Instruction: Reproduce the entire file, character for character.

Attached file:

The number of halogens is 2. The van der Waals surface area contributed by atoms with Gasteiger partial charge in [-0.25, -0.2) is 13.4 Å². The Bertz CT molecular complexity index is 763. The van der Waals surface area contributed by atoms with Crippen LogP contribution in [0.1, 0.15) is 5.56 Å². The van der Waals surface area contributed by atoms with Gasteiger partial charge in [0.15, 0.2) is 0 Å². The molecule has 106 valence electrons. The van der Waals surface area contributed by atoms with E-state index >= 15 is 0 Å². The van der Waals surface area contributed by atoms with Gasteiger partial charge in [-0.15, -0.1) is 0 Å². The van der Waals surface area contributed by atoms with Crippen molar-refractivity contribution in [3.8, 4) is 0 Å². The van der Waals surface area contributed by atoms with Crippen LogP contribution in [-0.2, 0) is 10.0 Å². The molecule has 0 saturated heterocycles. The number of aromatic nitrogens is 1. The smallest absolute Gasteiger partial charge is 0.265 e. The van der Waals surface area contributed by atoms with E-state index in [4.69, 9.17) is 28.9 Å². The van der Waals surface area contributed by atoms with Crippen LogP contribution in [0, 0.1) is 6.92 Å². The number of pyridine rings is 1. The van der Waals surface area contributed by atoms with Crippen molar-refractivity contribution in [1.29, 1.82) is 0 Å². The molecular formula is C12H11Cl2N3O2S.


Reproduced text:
The number of halogens is 2. The van der Waals surface area contributed by atoms with Gasteiger partial charge in [-0.25, -0.2) is 13.4 Å². The Bertz CT molecular complexity index is 763. The van der Waals surface area contributed by atoms with Crippen LogP contribution in [0.1, 0.15) is 5.56 Å². The van der Waals surface area contributed by atoms with Gasteiger partial charge in [0.15, 0.2) is 0 Å². The molecule has 106 valence electrons. The van der Waals surface area contributed by atoms with E-state index >= 15 is 0 Å². The van der Waals surface area contributed by atoms with Gasteiger partial charge in [-0.15, -0.1) is 0 Å². The van der Waals surface area contributed by atoms with Crippen molar-refractivity contribution in [3.8, 4) is 0 Å². The van der Waals surface area contributed by atoms with Crippen LogP contribution in [-0.2, 0) is 10.0 Å². The molecule has 0 saturated heterocycles. The number of aromatic nitrogens is 1. The smallest absolute Gasteiger partial charge is 0.265 e. The van der Waals surface area contributed by atoms with E-state index in [4.69, 9.17) is 28.9 Å². The van der Waals surface area contributed by atoms with Crippen LogP contribution in [0, 0.1) is 6.92 Å². The number of pyridine rings is 1. The van der Waals surface area contributed by atoms with Crippen molar-refractivity contribution in [1.29, 1.82) is 0 Å². The molecular formula is C12H11Cl2N3O2S.